By T. Anthony BellFebruary 12, 2009
Fort Lee, Va. (Feb. 13, 2009) -- It's Saturday at the Virginia War Museum in Newport News, Va.A,A Eighty-three year-old Tuskegee Airman Harry Quinton, wearing the group's signature red blazer, is a mix of pride and humility as he recalls tidbits of his military past to visitors who are black, white, young and old. They are curious admirers and are eager to converse, listen to war stories and pose for pictures with the former mechanic and three of his fellow world-famous Airmen.
"Not in my wildest dreams did I ever think that 60 years later people would be congratulating me and thanking me for my service," he said, becoming a bit misty.
Quinton and the Airmen helped to crush the racial stereotype of inferiority after performing admirably as pilots and support personnel in the Army Air Corps during World War II. Today, they are highly recognized and respected for their achievements.
The Airmen, however, are throwbacks to a darker time, weary travelers along an arduous road of racial equality that was oftentimes impeded with indignity and intolerance.A,A
They and millions of other African Americans played a part in the passage,A,A having served, suffered and died with the lofty hope and blind faith that the United States would someday faithfully practice its creed.
"Throughout history, African Americans have participated in every major war this country has fought and have been heroes in all of them," said Ret. Army Col. Porcher L. Taylor, a Petersburg resident, history enthusiast and veteran of three wars.A,A "They lost their lives just like anybody else, but they often came back to the same conditions that they left."
Indeed, black Americans have answered the call for military service with the hope their loyalty would be rewarded in the form of better treatment as citizens. Those hopes were often squashed. During WWII, for example, thousands of African-American SoldiersA,A leapt at the opportunity to fight the Germans, said Taylor.A,A
For all their enthusiasm, though, they were largely relegated to jobs as laborers, subjected to substandard equipment and training and lived in conditions that were less than ideal. Excerpts from a 1943 survey published in a 1965 Army study titled "The Employment of Negro Troops," pointed out that African-American Soldiers and units suffered from crippling low morale and esprit de corps, and they longed for treatment equal to their white counterparts.
Respondents to the survey asked questions like: "If white and colored Soldiers are fighting and dying for the same thing, why can't they train together'" and "Why can't Negroes have fine things like the white boys in the Army'"
Gen. Benjamin O. Davis Jr. also asked that question.A,A The first black man to graduate from the U.S. Military Academy in the 20th century, Davis enrolled in the school thinking the acceptance carpet would be rolled out.A,A Instead, he spent four years at the school in brutal isolation at the hands of his white classmates who plotted to break his spirit.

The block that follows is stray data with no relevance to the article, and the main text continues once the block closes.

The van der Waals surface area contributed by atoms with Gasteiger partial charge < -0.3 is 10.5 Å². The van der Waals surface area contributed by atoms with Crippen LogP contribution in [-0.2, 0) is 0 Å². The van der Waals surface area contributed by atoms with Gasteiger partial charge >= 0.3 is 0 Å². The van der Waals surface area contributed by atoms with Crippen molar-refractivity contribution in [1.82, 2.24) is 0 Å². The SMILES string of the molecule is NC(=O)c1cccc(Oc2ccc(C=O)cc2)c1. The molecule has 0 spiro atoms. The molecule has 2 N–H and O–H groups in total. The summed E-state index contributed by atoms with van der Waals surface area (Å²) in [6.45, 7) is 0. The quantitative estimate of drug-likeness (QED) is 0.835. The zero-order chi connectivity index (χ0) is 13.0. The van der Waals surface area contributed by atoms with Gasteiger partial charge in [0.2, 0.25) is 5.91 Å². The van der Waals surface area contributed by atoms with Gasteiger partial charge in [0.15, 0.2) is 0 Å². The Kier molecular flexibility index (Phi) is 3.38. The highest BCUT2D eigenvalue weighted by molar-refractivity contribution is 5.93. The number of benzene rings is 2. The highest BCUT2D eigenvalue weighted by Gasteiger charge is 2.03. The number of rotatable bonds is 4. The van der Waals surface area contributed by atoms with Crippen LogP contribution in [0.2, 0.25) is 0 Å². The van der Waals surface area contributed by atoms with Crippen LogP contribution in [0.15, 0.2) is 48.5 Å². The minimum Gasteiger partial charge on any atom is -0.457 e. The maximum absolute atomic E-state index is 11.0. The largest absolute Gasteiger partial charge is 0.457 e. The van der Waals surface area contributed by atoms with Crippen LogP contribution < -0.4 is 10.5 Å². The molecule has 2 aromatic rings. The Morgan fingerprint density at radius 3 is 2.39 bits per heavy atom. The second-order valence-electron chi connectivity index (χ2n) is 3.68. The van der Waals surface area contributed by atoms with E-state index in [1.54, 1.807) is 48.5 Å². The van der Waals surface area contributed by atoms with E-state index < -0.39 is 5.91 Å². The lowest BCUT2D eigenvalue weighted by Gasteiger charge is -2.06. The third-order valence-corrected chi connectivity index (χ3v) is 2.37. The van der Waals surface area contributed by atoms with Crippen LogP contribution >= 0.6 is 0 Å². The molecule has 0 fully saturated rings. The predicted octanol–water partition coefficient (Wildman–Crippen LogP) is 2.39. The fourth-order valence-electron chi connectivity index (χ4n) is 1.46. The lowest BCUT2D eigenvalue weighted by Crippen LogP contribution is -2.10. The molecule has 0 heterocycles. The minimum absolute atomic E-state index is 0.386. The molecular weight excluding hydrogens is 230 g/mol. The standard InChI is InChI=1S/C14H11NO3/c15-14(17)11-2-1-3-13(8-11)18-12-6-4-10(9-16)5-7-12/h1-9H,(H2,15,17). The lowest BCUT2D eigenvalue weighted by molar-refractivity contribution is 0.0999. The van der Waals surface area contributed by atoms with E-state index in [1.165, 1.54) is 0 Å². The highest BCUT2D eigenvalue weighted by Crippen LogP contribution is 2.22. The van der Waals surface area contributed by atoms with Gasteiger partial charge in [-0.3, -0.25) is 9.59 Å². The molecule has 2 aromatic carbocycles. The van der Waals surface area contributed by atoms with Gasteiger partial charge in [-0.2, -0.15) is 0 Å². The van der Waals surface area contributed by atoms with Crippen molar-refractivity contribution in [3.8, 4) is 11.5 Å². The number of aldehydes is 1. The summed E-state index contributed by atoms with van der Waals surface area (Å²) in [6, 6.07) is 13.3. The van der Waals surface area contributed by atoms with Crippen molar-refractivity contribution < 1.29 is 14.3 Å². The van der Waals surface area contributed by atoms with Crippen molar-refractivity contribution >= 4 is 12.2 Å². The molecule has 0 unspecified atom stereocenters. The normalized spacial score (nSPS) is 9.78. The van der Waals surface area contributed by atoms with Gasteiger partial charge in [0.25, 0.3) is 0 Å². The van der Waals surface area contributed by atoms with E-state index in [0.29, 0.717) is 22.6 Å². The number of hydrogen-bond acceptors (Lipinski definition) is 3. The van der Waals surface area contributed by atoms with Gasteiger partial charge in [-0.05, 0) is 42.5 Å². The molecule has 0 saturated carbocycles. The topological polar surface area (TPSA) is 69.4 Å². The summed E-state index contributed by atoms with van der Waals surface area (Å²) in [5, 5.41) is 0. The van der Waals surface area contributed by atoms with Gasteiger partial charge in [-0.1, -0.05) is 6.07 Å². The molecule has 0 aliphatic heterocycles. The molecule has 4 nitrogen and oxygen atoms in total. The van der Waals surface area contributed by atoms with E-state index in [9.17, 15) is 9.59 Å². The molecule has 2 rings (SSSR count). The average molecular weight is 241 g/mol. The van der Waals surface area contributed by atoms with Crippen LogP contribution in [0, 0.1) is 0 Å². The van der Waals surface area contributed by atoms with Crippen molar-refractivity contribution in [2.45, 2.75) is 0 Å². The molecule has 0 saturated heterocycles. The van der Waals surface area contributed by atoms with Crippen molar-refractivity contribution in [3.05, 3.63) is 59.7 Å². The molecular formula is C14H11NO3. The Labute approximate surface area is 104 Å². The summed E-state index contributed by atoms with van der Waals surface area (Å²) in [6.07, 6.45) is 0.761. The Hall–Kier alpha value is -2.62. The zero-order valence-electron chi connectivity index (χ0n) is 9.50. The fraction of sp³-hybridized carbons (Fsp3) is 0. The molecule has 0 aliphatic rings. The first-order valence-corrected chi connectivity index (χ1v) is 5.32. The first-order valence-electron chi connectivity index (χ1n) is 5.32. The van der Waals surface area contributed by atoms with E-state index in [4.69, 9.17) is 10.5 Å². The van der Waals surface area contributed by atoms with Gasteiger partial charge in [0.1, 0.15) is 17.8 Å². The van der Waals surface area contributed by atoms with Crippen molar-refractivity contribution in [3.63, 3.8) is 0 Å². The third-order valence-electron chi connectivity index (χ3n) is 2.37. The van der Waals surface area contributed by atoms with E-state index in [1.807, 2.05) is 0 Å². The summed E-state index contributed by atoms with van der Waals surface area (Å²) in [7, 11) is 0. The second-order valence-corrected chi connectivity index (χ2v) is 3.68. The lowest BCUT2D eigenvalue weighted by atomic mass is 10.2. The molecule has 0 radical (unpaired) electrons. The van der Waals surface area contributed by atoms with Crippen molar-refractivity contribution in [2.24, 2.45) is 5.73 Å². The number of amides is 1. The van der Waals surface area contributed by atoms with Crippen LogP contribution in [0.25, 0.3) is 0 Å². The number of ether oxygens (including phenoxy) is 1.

"He was given the silent treatment," said the 84-year-old Taylor. "No one spoke to him but the instructors.A,A He was put into a room by himself, left alone, ate alone and had no friends. To endure that took a lot of guts ... and dedication."
Davis abhorred his treatment but eventually grew to acknowledge his effort as a sacrificial one. Taylor, like Davis, also had a few bouts with racism. In the early 1950s, while stationed at Fort Jackson, S.C., Taylor observed that a white Soldier had failed to salute him. He didn't let his anger get the best of him but moved quickly and decisively to right the wrong.
"I chewed him out," he said.A,A "I wanted to let him know that I was an officer of the United States Army and I would be treated as such."
Taylor's father was a newspaper publisher and community activist in the Jim Crow South, and he recognized early in his life what the struggle for equal treatment was all about. He said it was about lawfully challenging the system where it counted, fighting within it and recognizing that everyone had a role.
His decisions, like that of Davis' courageous stand at West Point, were rooted in patriotism, civility and the knowledge that they were helping to clear the way for future generations.
"If you have a goal to sit at that table, and you really mean that you want a place at that table, you're going to do it, no matter the adversity," said Taylor, the first black promoted to the rank of colonel at Fort Jackson, S.C.
The Tuskegee Airmen understood their role in the struggle and wanted a place at the table.A,A Quinton said the outfit was set up to fail, but that expectation propelled them to honorable heights of achievement.
"We were doing something that no other group of blacks was allowed to do," he said.A,A "We knew that if we had failed, they (whites) would have said, 'We told you so.' Failure was not an option.
"We had to succeed."
As history would have it, many blacks lugged the hopes and aspirations of an entire race and were dead-set on achievement.A,A There were many whites who supported them. President Harry Truman set the stage for racial progress when he signed, in 1948, Executive Order 9981, a ground breaking act that integrated the Armed Forces.
All of the services moved to comply with the order, some more ambitiously than others.A,A By the time the Korean Conflict had started, many Army units were fully integrated and fighting as one.
Today, race relations in the military are in a place where many thought it could never be.A,A The road hasn't been perfect, but people of all ethnic groups find military service an ideal opportunity to realize their full potential and make unfettered contributions to the country.
For that, they can thank those like Quinton, Taylor, Davis and millions of others who didn't always enjoy those privileges but who toiled, suffered and sacrificed themselves to make them possible for future generations. A,A A,A A,A A,A